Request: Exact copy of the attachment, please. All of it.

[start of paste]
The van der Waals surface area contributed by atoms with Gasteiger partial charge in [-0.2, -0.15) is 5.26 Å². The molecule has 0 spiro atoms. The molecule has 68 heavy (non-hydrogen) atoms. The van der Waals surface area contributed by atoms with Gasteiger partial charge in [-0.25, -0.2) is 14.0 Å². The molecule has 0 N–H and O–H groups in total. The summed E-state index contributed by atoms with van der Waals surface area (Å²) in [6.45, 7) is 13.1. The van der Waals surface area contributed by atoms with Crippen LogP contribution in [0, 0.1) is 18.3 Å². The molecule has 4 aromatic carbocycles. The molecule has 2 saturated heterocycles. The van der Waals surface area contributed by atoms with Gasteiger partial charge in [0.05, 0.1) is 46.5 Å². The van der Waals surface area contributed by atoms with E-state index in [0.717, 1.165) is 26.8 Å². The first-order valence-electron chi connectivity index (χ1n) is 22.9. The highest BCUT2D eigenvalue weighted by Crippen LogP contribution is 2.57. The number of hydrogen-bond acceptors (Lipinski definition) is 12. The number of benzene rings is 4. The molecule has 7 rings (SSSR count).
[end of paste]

The van der Waals surface area contributed by atoms with Gasteiger partial charge in [-0.2, -0.15) is 5.26 Å². The molecule has 0 spiro atoms. The molecule has 68 heavy (non-hydrogen) atoms. The van der Waals surface area contributed by atoms with Gasteiger partial charge in [-0.25, -0.2) is 14.0 Å². The molecule has 0 N–H and O–H groups in total. The summed E-state index contributed by atoms with van der Waals surface area (Å²) in [6.45, 7) is 13.1. The van der Waals surface area contributed by atoms with Crippen LogP contribution in [0, 0.1) is 18.3 Å². The molecule has 4 aromatic carbocycles. The molecule has 2 saturated heterocycles. The van der Waals surface area contributed by atoms with Gasteiger partial charge in [0.05, 0.1) is 46.5 Å². The van der Waals surface area contributed by atoms with E-state index in [0.717, 1.165) is 26.8 Å². The first-order valence-electron chi connectivity index (χ1n) is 22.9. The highest BCUT2D eigenvalue weighted by Crippen LogP contribution is 2.57. The number of hydrogen-bond acceptors (Lipinski definition) is 12. The number of benzene rings is 4. The molecule has 7 rings (SSSR count).